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Crypto supply and demand

Lesson in Course: Crypto (advanced, 8min )

What are some of the drivers behind the price changes of cryptocurrency?

The prices of stocks and other assets are anchored mainly by the value of future cash flows, subject to some supply and demand. Crypto is very new, and the future cash flows are uncertain, so the forces of supply and demand entirely guide current price movements.

Demand for crypto

The demand for crypto is based on how many folks out there are looking to buy. We'd expect the price of crypto to rise if the market for it continues to grow. Here are some factors that would affect demand.

 

Speculation

As new investors flock to the market, many buy coins merely because the price is going up, not really understanding why. This creates more demand, keeps prices rising, and incites others to join until a bubble forms. However, bubbles inevitably pop. So while speculating can be exciting, the demand is fleeting and not sustainable. Dogecoin anyone?

Utility

As developers build more applications on blockchains, the coins become more useful, expanding the number of people using them. The increased utility drives stronger demand and more growth, making it a better investment. Ethereum is an example of a utility-based coin.

As a good rule of thumb, consider the crypto's utility to avoid buying in on a bubble.

 

Circulating supply of crypto

Proof-of-Work (PoW) or Proof-of-Stake (PoS) systems add coins to the supply of a cryptocurrency when they add blocks to the underlying blockchain. Each blockchain network may use a different way of calculating mining/staking rewards. Blockchains use one or the other, not both mechanisms. Keeping demand the same, increasing the supply typically lowers the price.

 

Proof-of-Work (PoW)

Proof-of-Work is the original consensus mechanic for the decentralized network to agree on things like account balances and the order of transactions. Bitcoin and Ethereum currently use it.

Proof-of-work is the underlying algorithm that sets the difficulty and rules for the work miners do. Proof-of-work blockchains are secured and verified by virtual miners around the world racing to be the first to solve a math puzzle. The winner gets to update the blockchain with the latest verified transactions, and the network rewards them with a predetermined amount of crypto, called the block subsidy. 

There are two components to the reward: any fees attached to the transaction and the block subsidy. People add fees to their transactions for priority, adding them to a block before others.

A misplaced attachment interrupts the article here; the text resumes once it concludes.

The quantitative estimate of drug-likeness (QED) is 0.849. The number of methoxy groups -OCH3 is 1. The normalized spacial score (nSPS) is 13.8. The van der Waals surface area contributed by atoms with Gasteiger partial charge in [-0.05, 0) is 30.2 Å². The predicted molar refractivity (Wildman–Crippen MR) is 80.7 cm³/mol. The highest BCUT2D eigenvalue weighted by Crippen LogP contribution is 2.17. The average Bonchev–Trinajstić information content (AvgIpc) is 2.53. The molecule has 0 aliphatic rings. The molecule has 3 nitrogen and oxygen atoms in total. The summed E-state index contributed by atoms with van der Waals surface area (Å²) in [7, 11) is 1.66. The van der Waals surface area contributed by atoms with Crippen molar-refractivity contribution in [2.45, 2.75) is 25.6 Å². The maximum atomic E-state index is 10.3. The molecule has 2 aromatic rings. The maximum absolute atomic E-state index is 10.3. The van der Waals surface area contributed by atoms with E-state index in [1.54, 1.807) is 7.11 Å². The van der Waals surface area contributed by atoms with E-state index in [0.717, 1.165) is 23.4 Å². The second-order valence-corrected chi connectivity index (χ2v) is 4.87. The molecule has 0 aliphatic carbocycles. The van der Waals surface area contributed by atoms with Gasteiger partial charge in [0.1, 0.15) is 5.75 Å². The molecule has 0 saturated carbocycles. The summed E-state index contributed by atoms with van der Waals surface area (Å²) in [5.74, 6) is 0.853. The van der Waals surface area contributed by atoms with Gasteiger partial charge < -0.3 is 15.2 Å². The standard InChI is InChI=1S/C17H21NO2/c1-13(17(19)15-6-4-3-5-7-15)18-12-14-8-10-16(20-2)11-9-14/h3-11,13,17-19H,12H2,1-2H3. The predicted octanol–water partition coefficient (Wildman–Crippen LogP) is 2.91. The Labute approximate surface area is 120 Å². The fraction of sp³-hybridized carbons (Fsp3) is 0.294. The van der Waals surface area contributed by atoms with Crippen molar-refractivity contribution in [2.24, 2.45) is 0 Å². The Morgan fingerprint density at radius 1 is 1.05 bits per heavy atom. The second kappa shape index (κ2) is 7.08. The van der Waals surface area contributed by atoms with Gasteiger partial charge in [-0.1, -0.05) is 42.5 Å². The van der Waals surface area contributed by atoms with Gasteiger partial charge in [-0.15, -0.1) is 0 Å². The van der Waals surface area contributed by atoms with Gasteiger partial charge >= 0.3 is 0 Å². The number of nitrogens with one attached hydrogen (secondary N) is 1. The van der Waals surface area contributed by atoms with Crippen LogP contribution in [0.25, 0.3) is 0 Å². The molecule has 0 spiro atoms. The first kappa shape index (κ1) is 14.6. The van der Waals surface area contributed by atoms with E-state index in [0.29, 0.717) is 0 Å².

Pros: 

  • Strong incentives: More miners are incentivized to join the network as the value of a cryptocurrency grows, which increases its power and security
  • Security: Because of the amount of processing power involved, it becomes impractical for any individual or group to meddle with a valuable cryptocurrency's blockchain

Cons: 

  • Energy-intensive: the process takes a tremendous amount of computing power to mine blocks
  • Lacks scalability: the high energy costs of adding a block also means that it has difficulty increasing the speed of transactions
Inside Iceland's massive bitcoin mine

 

Proof of Stake (PoS)

Proof-of-Stake was created to address the pitfalls of proof-of-work. In a PoS system, staking replaces PoW's mining to add transactions to the blockchain. 

People sign up to be validators by staking their crypto in exchange for a chance of getting to validate new transactions, update the blockchain, and earn a reward. The network selects a winner based on the amount of crypto each validator has in the pool and the length of time they've had it there — choosing the most invested participants. Then, all participating validators receive a reward in the native cryptocurrency when they forge a block. 

 

Pros: 

  • Security: higher security per locked capital
  • Energy efficiency: less energy-intensive
  • Scalability: more predictable block times and faster transactions

Cons: 

  • Untested: still new and has not been tested at scale on large blockchains; however, Ethereum plans to migrate to proof-of-stake from proof-of-work
  • Pay to play: since the validation is dependent on the crypto staked, it becomes a rich becomes richer scheme
Proof of stake - simply explained
 

Actionable ideas

Knowing the different concensus mechanisms helps us understand how the supply of a cryptocurrency changes over time, impacting the supply and demand economics that drive price changes. To earn a return, we want to invest in cryptos with sustainable growth in demand while having a sustainable supply. We can also use an income strategy for any crypto we own by staking.

Glossary

Proof-of-Work 

Proof-of-work is the original consensus mechanics for the decentralized network to agree on things like account balances and the order of transactions. It is currently used by Bitcoin and Ethereum. 

Proof-of-work blockchains are secured and verified by virtual miners around the world racing to be the first to solve a math puzzle. The winner gets to update the blockchain with the latest verified transactions and is rewarded by the network with a predetermined amount of crypto, the block subsidy.

Proof-of-Stake

Proof-of-stake is a faster and less resource consensus mechanism created to address the scalability pitfalls of proof-of-work. 

In a PoS system, staking replaces PoW’s mining to update transactions to the blockchain. People sign up to be validators by staking their own crypto in exchange for a chance of getting to validate new transactions, update the blockchain, and earn a reward. Ethereum plans to migrate to proof-of-stake from proof-of-work.

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